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Yamaha is sanctioned for tampering with its engines without permission

Fabio Quartararo, during the Teruel Grand Prix at the Alcañiz circuit.AFP7 via Europa Press / Europa Press

What if they broke without much explanation, what if they were not safe, what if they had dangerous valves, what if the pilots would be forced to leave from the pit lane sooner rather than later when running out of engines. Allusions to Yamaha’s propellants have been a constant during this world championship, marked by the pandemic first and by the loss of champion Márquez later. Now, in addition, they will continue to talk about engines and an exemplary Yamaha sanction, although somewhat lax, since it will not affect at all the fight for the title to which three of the pilots of the house of tuning forks still aspire: Quartararo , Viñales and Morbidelli.

Both the Yamaha factory, as well as the two teams competing in the world championship, the official Monster Energy Yamaha and the Petronas Yamaha satellite, have been sanctioned by the FIM panel of MotoGP commissioners for illegally manipulating their engines – by regulation, thrusters are sealed at the start of the season and cannot be modified – and faulty valves replaced without permission from the other manufacturers.

For this infraction, the Japanese factory will be deducted 50 points from the Constructors’ World Cup, to which they aspired as one of the houses with the most victories, six. The official team has 20 points subtracted from the World Championship, the 20 won by Maverick Viñales, who finished second in the first race in Jerez. The same as Petronas, which has 37 subtracted, for the points added by Quartararo, winner, and Morbidelli, fifth.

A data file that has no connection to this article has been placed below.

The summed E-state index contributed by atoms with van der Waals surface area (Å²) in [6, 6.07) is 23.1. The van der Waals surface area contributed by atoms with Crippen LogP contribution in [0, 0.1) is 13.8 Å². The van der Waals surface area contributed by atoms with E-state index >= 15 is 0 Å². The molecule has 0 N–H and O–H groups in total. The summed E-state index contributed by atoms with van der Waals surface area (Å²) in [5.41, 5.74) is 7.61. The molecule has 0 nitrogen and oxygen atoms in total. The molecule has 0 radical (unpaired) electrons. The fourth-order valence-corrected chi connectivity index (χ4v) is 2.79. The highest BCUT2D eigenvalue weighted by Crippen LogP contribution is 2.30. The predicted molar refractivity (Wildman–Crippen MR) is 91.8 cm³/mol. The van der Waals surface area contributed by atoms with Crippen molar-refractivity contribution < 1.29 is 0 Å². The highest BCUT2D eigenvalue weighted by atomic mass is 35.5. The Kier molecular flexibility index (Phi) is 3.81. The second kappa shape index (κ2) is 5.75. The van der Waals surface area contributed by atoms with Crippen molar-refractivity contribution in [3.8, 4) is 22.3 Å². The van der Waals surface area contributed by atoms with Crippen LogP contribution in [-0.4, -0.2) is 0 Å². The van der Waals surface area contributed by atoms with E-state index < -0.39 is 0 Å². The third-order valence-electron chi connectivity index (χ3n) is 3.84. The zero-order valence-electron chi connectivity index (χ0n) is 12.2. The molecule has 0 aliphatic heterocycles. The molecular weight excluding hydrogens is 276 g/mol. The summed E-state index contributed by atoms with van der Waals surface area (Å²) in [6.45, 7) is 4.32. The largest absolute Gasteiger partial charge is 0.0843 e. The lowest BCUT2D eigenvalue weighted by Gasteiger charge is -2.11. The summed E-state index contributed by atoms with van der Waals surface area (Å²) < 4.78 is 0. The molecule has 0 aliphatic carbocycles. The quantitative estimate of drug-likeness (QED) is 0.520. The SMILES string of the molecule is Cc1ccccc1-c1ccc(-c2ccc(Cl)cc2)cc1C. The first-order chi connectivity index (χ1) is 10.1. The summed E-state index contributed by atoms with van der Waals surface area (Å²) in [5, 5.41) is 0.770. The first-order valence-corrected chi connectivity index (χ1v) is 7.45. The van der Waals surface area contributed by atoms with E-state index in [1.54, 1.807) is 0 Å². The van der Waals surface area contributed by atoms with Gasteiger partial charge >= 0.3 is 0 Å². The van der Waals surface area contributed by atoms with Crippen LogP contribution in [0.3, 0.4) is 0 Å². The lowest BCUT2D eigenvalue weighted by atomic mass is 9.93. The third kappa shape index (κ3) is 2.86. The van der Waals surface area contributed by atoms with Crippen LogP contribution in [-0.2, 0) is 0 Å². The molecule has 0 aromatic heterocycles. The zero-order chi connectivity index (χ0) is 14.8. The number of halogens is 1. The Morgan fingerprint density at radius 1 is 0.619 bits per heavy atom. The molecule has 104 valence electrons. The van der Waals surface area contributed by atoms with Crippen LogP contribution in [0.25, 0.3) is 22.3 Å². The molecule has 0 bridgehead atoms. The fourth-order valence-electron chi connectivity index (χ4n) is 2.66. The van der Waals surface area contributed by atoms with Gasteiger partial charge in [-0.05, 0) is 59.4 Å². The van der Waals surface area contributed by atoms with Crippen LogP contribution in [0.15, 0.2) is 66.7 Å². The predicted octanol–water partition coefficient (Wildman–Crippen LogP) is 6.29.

It was during the second week of competition in Jerez, the stage that finally opened the competition for MotoGP, when it was known that, beyond Rossi’s engine breakdown in the first race and Morbidelli in the second, the Japanese factory feared for the reliability and durability of its thrusters. In addition to those two engines lost in the race, the house of tuning forks sent one of Viñales’s pieces to Japan, which was also lame, with one less engine. Since then, all the Yamaha riders except Quartararo, winner of the first two appointments, have competed knowing that they were running low on engines, as their use is limited to five units. If a sixth is needed, that runner should start from the pit lane In race. Viñales, for example, moves along that fine line, which has already unsealed all its engines and plays with the mileage to try to finish the course without having to be penalized.

What neither he nor anyone else imagined until this week is that Yamaha had actually incurred a serious infraction.

When in July the Japanese house acknowledged being in a bind, it explained that the cause of all its problems was valves that it understood to be defective: a defective item present in its engines. They asked the rest of the World Cup factories to be allowed to open their engines to check the problem and replace them, if necessary, with new and safe ones. But before the rival houses gave an answer, Yamaha withdrew its request, in fact it never came up with the required documentation. Those responsible for the brand explained that they had solved the problem without having to open the engines. Extreme that has been discovered false five months later.